For the memory efficiency side of things, if you compare with a standard linked list without custom allocator then don't forget there's also a load of overhead to be taken into account in the system memory allocator, (which may be harder to measure properly), in stuff like memory allocator data structures and padding!


Evgeny Panasyuk05 March 2015 17:09

list_pool by Alexander Stepanov:

Thomas Young05 March 2015 20:34

Cheers Evgeny. I love his teaching style!

Evgeny Panasyuk05 March 2015 20:58

Hi Tomas. He actually starts to talk about list_pool in previous video - Lecture 8 Part 1, 11:45.
Anyway, when you have time - I recommend you to watch all his lectures, his talks are very instructive and inspiring.

Szymon Gatner05 March 2015 17:35

What about "hold on to references to individual elements" requirement? When hosting vector resizes, it will rellocate the storage leaving all external references dangling.

Thomas Young05 March 2015 20:46

No. This is why we changed from pointer to index based element referencing.

Ben Crist06 March 2015 03:48

Pointers are not references. Indices are not references. The point Szymon was making is that when a std::vector grows, the memory backing it will change locations. In this limited case where elements are accessed by value it's not a problem, but if you want to store larger types and access them through something like T& operator[](...) it could become problematic. using std::deque to host the list would eliminate that, but that comes with it's own performance overhead.

Thomas Young06 March 2015 06:57

Ok, yeah, when I say 'element referencing' here I'm not talking about C++ references.

But yes, there can be issues with T& operator[](...), since what you get back from this is actually a pointer to the element, at the machine level.

So this comes up, for example, if you do something like:

    T& refToFirstElement = v[0];
// use refToFirstElement somehow

This is an issue with vectors, in general, not just with vector hosted lists.
You could get around it, I guess, by making operator[] return some proxy with a pointer to the vector plus index (but that can introduce other issues).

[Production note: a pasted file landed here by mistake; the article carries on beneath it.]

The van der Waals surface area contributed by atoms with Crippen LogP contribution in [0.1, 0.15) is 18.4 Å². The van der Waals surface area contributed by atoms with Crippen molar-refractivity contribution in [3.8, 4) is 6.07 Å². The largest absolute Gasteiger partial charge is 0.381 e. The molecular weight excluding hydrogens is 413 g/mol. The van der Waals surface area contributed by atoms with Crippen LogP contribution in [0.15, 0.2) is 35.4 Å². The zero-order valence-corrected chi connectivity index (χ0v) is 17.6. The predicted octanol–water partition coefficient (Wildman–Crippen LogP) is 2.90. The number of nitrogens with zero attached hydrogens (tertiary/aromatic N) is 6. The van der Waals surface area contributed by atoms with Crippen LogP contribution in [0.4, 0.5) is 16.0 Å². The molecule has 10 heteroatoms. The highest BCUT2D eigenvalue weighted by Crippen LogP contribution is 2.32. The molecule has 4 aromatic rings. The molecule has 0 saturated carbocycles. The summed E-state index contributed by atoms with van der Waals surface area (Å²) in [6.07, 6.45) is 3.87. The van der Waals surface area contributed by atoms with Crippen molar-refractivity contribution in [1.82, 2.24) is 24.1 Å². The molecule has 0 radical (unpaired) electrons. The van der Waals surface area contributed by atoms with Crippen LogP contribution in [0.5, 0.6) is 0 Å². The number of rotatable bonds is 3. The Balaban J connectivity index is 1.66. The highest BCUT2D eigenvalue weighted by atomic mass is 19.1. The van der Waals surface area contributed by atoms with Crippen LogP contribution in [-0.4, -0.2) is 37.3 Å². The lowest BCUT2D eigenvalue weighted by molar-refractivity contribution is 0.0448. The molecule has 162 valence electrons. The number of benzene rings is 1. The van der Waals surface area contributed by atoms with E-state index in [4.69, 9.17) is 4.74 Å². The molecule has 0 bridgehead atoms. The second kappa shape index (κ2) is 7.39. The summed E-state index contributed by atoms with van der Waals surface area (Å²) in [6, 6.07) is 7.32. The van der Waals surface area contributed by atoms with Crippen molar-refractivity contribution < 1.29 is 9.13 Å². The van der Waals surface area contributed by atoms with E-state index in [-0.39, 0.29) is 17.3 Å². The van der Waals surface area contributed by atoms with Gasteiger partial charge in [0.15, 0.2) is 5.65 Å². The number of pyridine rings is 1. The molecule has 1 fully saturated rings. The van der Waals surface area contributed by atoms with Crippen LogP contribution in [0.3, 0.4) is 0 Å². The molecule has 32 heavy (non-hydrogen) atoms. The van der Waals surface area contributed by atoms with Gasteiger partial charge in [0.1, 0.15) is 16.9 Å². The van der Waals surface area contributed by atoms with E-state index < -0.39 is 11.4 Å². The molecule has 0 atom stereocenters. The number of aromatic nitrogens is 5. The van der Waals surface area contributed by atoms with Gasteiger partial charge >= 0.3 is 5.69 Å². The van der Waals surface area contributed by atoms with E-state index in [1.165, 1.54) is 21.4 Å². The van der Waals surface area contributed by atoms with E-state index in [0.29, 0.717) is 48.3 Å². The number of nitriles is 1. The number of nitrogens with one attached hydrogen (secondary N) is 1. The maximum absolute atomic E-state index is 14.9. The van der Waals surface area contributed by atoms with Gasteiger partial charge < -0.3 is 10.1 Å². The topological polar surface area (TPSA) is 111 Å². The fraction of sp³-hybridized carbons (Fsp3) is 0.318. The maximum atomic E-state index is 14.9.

And yes, 'deque hosted lists' could be another thing to consider..

Yossarian King05 March 2015 20:51

I implemented something very similar in C# with an array of structs (pre-allocated to max capacity) plus an auxiliary array of indices to keep track of the used and free list. With a little bit of extra work at element insertion and removal time it is possible to keep the used and free lists in contiguous memory order, to maximize cache performance when iterating. (I iterate by walking the used list rather than iterating the whole array and skipping "dead" items.)

Thomas Young06 March 2015 07:11

Hi Yossarian

I don't really understand what you're doing with the used and free lists, to be honest.
(I don't think you mean that the indices vector is actually partitioned into two parts, otherwise you wouldn't need this index vector at all. So it seems like the used and free lists must skip over each other. Do you just mean that the next pointers of these lists always go forwards?)

But keeping a separate vector for the indices can be a good variation, I think. (This is like separating elements in vectors across multiple vectors, in general. You can do this to choose exactly what most benefits from shared cache lines, or also to reduce dependencies.)